Many years ago now, I was the office barcode expert – in as much as I was the only person with a copy of any barcode creation software. Colleagues would email me frequently with lists of barcodes they wanted me to create for them. Sometimes the numbers would be in a Word file, sometimes an email, sometimes a text file – you name it.
If only there was a way I could just highlight the text and make barcodes. Well, in those days, there wasn’t but luckily now we have Barcode Basics. In this tutorial I’m going to show you how use Barcode Basics to create a Service in Automator to create barcodes from selected text.
NB. You can click any of the screen shots to enlarge.
1. Launch Automator
Make sure you’ve launched Barcode Basics at least once – that’s what installs the action we’re about to use. Next, launch Automator. You’ll find it in your Applications folder.
2. Create a new service
Click the “Service” option to make a new service.
Services appear under the File menu of many apps in macOS, including Finder and allow you to add functionality from other applications.
In our example, we’ll be adding functionality from Barcode Basics to any app capable of understanding text. So, make sure you set the settings up as follows.
2. Configure your barcode settings
Drag the “Make Barcode” action from the Actions library (the list on the left hand side of your Automator window) into your workflow and configure as necessary.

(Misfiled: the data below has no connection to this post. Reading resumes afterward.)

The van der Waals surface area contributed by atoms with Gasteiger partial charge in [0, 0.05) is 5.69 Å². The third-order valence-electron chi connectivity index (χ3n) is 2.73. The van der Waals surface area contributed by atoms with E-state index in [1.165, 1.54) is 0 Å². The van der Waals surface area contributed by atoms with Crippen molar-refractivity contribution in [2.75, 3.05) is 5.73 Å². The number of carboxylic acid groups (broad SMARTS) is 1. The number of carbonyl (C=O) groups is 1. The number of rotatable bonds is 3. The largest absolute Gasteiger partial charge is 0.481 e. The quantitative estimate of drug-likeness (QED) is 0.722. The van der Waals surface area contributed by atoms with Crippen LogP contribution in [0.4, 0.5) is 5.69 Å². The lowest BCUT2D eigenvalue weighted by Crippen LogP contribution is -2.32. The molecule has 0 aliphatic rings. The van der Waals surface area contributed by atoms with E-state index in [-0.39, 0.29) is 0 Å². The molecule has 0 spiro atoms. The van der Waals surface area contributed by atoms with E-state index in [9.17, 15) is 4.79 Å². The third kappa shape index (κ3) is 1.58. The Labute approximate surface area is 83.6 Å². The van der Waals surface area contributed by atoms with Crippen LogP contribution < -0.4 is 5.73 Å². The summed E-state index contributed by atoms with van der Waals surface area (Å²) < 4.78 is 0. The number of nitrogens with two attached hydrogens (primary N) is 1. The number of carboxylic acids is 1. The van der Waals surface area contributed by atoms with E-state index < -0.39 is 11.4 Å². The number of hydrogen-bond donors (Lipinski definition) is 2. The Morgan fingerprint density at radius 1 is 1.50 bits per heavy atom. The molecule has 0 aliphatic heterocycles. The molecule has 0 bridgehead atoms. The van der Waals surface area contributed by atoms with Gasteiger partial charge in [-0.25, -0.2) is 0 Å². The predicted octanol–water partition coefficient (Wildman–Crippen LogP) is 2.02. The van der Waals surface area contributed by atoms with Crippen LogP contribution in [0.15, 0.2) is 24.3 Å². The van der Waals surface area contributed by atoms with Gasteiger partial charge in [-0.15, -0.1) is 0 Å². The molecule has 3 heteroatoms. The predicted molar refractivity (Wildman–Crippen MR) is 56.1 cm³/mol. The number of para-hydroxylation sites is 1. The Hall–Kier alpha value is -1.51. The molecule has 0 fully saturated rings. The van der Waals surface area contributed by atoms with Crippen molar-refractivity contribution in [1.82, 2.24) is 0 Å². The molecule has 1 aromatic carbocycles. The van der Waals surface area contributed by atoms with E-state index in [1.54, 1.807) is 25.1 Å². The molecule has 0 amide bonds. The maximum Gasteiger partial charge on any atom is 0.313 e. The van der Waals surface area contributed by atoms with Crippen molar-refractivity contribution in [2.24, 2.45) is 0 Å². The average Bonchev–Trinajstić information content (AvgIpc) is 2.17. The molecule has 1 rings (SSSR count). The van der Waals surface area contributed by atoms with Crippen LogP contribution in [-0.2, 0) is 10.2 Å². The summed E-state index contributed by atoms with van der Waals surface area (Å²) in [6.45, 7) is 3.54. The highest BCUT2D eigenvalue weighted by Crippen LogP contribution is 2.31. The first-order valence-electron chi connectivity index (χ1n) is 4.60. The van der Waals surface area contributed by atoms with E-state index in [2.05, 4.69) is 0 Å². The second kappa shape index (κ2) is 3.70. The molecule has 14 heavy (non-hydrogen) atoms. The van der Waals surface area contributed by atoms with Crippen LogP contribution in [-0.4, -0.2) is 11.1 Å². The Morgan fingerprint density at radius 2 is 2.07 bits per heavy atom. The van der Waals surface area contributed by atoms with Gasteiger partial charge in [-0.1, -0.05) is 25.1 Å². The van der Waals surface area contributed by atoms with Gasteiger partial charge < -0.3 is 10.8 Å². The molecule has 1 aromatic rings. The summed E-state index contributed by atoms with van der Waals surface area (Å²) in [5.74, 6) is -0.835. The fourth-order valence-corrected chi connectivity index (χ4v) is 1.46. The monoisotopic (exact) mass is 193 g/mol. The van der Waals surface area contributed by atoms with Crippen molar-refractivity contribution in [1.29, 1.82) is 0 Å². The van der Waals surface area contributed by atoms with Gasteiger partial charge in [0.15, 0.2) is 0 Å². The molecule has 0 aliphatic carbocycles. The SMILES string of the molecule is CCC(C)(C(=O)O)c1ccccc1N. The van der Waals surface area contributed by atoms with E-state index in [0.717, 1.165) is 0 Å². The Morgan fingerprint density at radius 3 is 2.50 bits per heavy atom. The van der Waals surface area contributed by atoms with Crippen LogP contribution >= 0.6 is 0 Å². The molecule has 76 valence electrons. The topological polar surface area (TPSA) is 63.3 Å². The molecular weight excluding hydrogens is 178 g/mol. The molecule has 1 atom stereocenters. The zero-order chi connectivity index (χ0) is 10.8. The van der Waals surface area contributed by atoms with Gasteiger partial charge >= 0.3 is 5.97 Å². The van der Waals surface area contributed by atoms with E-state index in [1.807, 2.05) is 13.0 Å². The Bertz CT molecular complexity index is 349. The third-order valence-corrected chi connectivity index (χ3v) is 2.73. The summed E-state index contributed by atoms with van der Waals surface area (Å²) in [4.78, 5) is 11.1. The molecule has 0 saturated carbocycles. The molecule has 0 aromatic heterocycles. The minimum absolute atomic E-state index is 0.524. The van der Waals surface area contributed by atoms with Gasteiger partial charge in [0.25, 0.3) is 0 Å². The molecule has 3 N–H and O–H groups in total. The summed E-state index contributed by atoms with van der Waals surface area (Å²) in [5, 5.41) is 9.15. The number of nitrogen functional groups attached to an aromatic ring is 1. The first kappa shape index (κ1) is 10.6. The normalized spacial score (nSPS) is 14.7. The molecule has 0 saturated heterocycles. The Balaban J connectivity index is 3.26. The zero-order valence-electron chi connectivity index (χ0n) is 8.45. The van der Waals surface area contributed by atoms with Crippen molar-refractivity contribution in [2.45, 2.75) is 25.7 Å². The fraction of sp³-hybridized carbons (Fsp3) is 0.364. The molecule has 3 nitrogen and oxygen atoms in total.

3. Make a new email
Next, drag a “New Mail Message” action (from “Mail” in your actions library) into your workflow. You can configure as much or as little in the “New Mail Message” action as you like. I’ve configured the subject and body.
4. Save the service
Next, press cmd-S to save your service and give it an appropriate name
5. Give it a test!
If you open any kind of text file (e.g. a Word file, a TextEdit file) you should now be able to see your action under its File>Services menu. Simply select the barcode numbers (which must be one per line), then run your action by selecting it in the Services menu. You should get an email with the generated barcodes as attachments.
I hope this demonstrated just how easy it is to create a service to generate barcodes and add them to an email. Automation with Barcode Basics and Apple’s Automator software really couldn’t be easier. And, of course, you can use Barcode Basics as a stand alone barcode generator too if you prefer.
I sure wish I had this back in my days as office barcode expert! If you haven’t given Barcode Basics a try yet, check it out at the Mac App Store.